So it’s a new year and, like everyone else, libraries are looking at the writing on the wall. We are two or three years in to a market of web-ready devices that is competitive, arguably standardized, and affordable. Every quarter institutions are reminded that the web is increasingly liberated from the home office. The web is not just in your phones and tablets, but it’s in your scale, your fridge, your car. In his blog over at FAIL!LAB, Ryan Hess sums-up a year’s-worth of trendwatching by telling us that “The Library Website Will Disappear”. Prescient gems:

So, the way we gather information and where we go to get it is already changing. And the interfaces are already being revolutionized and that pace will accelerate dramatically over the next 5 years as voice and sight overtake the the very impractical and immobile keyboard…even the touchscreen may be reduced to the point where iPads seem like a whimsical dead-end much like 8 track or Beta tapes.

Mobile devices have changed all that. Not only do they steer away from typical web interfaces in favor of “apps,” they actually de-link parts of the web from each other. The result, in most cases is a much more curated and manageable Internet.

And this is important for libraries, whose pages are almost hard-wired around interconnecting pages together in rather daunting tangles of hyperlinks, portals and gateways.

I like this one:

The users 5 years from now that enter our libraries’ virtual spaces, will expect a curated, largely automated experience. Already, we see this on the ground where incoming students are completely beside themselves in the antiquated library environment.

I made the point in one of my talks that the effort to rethink the library’s website to go mobile-first and adaptive (I like “adaptive” better than “responsive”) is not to just be able to be accessed from the palm of your patron’s hand – that’s just a technicality. Rather, the process of #FFLY design liberates the content librarians provide so that through API’s it can be syndicated and targeted to the first round of Google Glasses and wetware wireless integrated in the human brain.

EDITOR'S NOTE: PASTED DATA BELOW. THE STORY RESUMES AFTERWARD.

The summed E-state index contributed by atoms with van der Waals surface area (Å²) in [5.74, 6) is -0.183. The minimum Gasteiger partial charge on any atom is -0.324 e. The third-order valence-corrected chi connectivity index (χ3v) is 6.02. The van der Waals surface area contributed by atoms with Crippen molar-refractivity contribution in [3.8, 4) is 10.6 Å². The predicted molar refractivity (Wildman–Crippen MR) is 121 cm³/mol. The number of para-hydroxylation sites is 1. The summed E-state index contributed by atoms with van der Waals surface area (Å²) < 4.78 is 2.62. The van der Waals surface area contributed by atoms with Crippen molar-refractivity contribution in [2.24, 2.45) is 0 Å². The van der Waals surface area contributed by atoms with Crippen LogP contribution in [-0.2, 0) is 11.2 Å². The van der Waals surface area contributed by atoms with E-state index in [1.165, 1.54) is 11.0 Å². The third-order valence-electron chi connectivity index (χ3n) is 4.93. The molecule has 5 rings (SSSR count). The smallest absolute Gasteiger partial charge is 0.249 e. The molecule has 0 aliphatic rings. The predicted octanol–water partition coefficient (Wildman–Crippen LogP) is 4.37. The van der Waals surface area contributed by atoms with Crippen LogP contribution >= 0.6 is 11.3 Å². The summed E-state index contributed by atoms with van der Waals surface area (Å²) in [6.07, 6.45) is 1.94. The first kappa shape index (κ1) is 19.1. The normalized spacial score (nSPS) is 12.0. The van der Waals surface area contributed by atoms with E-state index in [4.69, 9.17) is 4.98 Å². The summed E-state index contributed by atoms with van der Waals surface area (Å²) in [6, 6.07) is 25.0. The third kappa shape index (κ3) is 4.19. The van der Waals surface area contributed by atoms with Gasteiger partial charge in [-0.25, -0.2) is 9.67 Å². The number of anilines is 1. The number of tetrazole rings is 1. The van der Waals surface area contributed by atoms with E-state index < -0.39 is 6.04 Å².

But I don’t think the website will disappear. The architecture, the “framework” the word “website” connotes is disintegrating, so that the Library (and other institutions) don’t have websites, but their presence on the web just is – like the inherent vision of libraries being about books.


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Warming Up for NaNoWriMo with a Short Story → “Ceremony”

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Dust gathers in the light of the old storefront. Smoke curling from an unattended cigar lingers around the old Hanger there at the drafting table, ridden with sleep deprivation, breathing deeply the loess from the unbeaten rug, the smoke, the dust – he has spent long polluted hours in this way.

There is ceremony here.

It’s in the patina at the periphery of his drawing that has been so-drawn and redrawn to scale at six-by-four-inches-by-four: this, tuned to a delinquent arithmetic, was the math to drop a man through the margin of the paper and observe him jag. He sweat on the paper. Stray and over-indulgent mismarks punctuated the space between them—the hanger and his work—too immediate to rubber-out. This was ceremony. The sweat in the crude geometry deepened the color where blotted once ruler-straight lines like bloating, carcinogenic, sporadic lesions.

Proof of errors consigned the hanger’s mind to anthropomorphize and wander far away from his work. Underfoot the paneling groans. He sits back in his chair.